A few years ago my folks were out on a garage sale tour and they came across an estate sale with a significant collection of books. Garage sales are fun on their own, but with the added incentive of books they are irresistible, to me at least. So I went along.
The collection was breaking up at a rapid pace, but before they disappeared I located part of a series of Time-Life books called The Seafarers. I ended up with eight volumes out of a set of 22.
Ever since high school when I read C.S. Forrester’s Captain Hornblower I have been curious about naval history. I’ve not sailed, but have had the chance to tour a replica of Captain Cook’s HM Bark Endeavour and my haul at the estate sale came as a boost to my curiosity.
Would you be interested in buying…
I remember commercials for Time-Life books when I was a kid, but I didn’t realize, until I got my hands on the nautical volumes, how detailed and fascinating they were. The illustrations are spectacular and the writing very approachable.
Collections of books like the ones sold by Time-Life take me back to the days of encyclopedia sets as well. My mom tells me childhood stories of curling up with a crunchy apple or wedge of cabbage and reading through a volume of the encyclopedia. I remember going through our own set and being fascinating by the pictures and the concise descriptions or explanations of various entries – mostly scientific.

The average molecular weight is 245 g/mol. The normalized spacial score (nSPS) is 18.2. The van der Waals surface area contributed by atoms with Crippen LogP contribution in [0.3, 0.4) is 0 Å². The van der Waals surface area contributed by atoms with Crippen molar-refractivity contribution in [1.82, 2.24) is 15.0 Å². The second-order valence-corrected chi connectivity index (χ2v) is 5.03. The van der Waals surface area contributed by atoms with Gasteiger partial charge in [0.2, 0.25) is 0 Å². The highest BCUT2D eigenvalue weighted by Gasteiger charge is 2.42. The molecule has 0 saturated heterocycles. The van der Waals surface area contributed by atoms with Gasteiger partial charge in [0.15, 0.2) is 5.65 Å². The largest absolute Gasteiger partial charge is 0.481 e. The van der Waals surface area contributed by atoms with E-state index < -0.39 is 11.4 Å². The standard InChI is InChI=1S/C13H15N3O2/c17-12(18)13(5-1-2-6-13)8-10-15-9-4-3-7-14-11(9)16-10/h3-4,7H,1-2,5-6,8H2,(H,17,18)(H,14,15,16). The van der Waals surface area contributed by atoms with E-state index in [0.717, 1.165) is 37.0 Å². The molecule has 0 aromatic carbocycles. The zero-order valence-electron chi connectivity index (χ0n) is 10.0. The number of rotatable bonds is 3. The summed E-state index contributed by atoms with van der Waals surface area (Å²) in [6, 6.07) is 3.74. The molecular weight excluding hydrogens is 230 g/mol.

The history of science
It wasn’t until my parents did some research that we learned the rocky relationship encyclopedias have had with history. Early on in the 18th century these compendiums of knowledge contained history as well as the burgeoning study of science and the natural world. This trend continued until the early 20th century, around WWI. At this point the history got dropped in favor of the multitude of scientific discoveries that were coming along at a rapid pace.
Our modern default setting is for science and scientific proof to back up even historical discoveries. Sometimes this “proof” is debatable, science itself not being a science, but an art and subject to interpretation. Human witness can get relegated to second place behind scientific substantiation in anthropological and archeological pursuits. Perhaps not always without cause, humans can be liars.
Meanwhile, I will continue to enjoy the pages of well-reasoned, carefully researched history and see if someday I can track down a few more volumes of The Seafarers.